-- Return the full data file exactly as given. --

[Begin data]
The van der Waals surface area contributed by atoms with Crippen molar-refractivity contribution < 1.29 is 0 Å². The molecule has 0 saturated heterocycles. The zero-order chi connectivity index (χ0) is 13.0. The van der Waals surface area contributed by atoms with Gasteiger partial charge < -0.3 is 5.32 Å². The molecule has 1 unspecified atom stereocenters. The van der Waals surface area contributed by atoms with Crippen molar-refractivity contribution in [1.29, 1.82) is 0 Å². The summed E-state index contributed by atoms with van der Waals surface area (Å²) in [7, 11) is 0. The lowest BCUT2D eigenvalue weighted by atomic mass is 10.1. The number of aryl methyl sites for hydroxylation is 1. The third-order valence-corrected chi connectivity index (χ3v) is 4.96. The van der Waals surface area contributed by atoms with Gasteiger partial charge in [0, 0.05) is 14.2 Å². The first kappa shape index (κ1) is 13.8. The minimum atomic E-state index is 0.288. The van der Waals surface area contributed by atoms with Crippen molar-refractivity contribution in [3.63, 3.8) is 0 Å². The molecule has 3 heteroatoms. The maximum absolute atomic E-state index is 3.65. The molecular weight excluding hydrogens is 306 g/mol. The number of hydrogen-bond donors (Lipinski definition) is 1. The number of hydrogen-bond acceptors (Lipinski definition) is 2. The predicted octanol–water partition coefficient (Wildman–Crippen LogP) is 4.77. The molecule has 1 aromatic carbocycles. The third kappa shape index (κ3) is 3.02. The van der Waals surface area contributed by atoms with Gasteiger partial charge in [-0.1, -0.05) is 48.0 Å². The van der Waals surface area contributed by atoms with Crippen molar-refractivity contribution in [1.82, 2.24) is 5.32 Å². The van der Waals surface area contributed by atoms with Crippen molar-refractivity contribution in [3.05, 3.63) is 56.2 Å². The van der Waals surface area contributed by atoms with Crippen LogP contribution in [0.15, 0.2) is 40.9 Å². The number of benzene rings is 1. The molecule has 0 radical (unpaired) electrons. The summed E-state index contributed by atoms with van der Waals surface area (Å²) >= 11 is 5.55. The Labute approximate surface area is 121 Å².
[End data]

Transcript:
The van der Waals surface area contributed by atoms with Crippen molar-refractivity contribution < 1.29 is 0 Å². The molecule has 0 saturated heterocycles. The zero-order chi connectivity index (χ0) is 13.0. The van der Waals surface area contributed by atoms with Gasteiger partial charge < -0.3 is 5.32 Å². The molecule has 1 unspecified atom stereocenters. The van der Waals surface area contributed by atoms with Crippen molar-refractivity contribution in [1.29, 1.82) is 0 Å². The summed E-state index contributed by atoms with van der Waals surface area (Å²) in [7, 11) is 0. The lowest BCUT2D eigenvalue weighted by atomic mass is 10.1. The number of aryl methyl sites for hydroxylation is 1. The third-order valence-corrected chi connectivity index (χ3v) is 4.96. The van der Waals surface area contributed by atoms with Gasteiger partial charge in [0, 0.05) is 14.2 Å². The first kappa shape index (κ1) is 13.8. The minimum atomic E-state index is 0.288. The van der Waals surface area contributed by atoms with Crippen molar-refractivity contribution in [3.63, 3.8) is 0 Å². The molecule has 3 heteroatoms. The maximum absolute atomic E-state index is 3.65. The molecular weight excluding hydrogens is 306 g/mol. The number of hydrogen-bond donors (Lipinski definition) is 1. The number of hydrogen-bond acceptors (Lipinski definition) is 2. The predicted octanol–water partition coefficient (Wildman–Crippen LogP) is 4.77. The molecule has 1 aromatic carbocycles. The third kappa shape index (κ3) is 3.02. The van der Waals surface area contributed by atoms with Gasteiger partial charge in [-0.1, -0.05) is 48.0 Å². The van der Waals surface area contributed by atoms with Crippen molar-refractivity contribution in [1.82, 2.24) is 5.32 Å². The van der Waals surface area contributed by atoms with Crippen molar-refractivity contribution in [3.05, 3.63) is 56.2 Å². The van der Waals surface area contributed by atoms with Crippen LogP contribution in [0.15, 0.2) is 40.9 Å². The number of benzene rings is 1. The molecule has 0 radical (unpaired) electrons. The summed E-state index contributed by atoms with van der Waals surface area (Å²) >= 11 is 5.55. The Labute approximate surface area is 121 Å².